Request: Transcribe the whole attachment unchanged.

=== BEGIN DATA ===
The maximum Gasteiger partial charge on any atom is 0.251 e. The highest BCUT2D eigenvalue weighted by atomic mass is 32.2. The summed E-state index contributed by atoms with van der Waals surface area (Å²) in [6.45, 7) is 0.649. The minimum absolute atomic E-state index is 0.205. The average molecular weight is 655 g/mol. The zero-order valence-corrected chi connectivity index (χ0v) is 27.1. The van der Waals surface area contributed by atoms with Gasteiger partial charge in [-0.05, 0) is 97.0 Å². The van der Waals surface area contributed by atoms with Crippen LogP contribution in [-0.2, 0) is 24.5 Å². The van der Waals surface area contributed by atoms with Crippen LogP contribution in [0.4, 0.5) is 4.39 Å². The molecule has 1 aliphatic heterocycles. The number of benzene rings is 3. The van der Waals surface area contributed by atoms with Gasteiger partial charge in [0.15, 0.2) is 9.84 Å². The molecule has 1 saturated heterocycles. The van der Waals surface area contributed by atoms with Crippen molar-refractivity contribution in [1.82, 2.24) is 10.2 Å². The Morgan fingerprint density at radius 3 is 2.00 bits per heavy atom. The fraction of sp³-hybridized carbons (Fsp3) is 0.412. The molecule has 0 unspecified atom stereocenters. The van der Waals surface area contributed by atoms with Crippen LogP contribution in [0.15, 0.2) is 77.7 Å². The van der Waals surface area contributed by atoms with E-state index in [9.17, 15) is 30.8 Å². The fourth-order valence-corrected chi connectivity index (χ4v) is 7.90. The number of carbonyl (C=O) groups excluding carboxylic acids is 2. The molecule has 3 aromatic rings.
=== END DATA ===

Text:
The maximum Gasteiger partial charge on any atom is 0.251 e. The highest BCUT2D eigenvalue weighted by atomic mass is 32.2. The summed E-state index contributed by atoms with van der Waals surface area (Å²) in [6.45, 7) is 0.649. The minimum absolute atomic E-state index is 0.205. The average molecular weight is 655 g/mol. The zero-order valence-corrected chi connectivity index (χ0v) is 27.1. The van der Waals surface area contributed by atoms with Gasteiger partial charge in [-0.05, 0) is 97.0 Å². The van der Waals surface area contributed by atoms with Crippen LogP contribution in [-0.2, 0) is 24.5 Å². The van der Waals surface area contributed by atoms with Crippen LogP contribution in [0.4, 0.5) is 4.39 Å². The molecule has 1 aliphatic heterocycles. The number of benzene rings is 3. The van der Waals surface area contributed by atoms with Gasteiger partial charge in [0.15, 0.2) is 9.84 Å². The molecule has 1 saturated heterocycles. The van der Waals surface area contributed by atoms with Crippen molar-refractivity contribution in [1.82, 2.24) is 10.2 Å². The Morgan fingerprint density at radius 3 is 2.00 bits per heavy atom. The fraction of sp³-hybridized carbons (Fsp3) is 0.412. The molecule has 0 unspecified atom stereocenters. The van der Waals surface area contributed by atoms with Crippen LogP contribution in [0.15, 0.2) is 77.7 Å². The van der Waals surface area contributed by atoms with E-state index in [9.17, 15) is 30.8 Å². The fourth-order valence-corrected chi connectivity index (χ4v) is 7.90. The number of carbonyl (C=O) groups excluding carboxylic acids is 2. The molecule has 3 aromatic rings.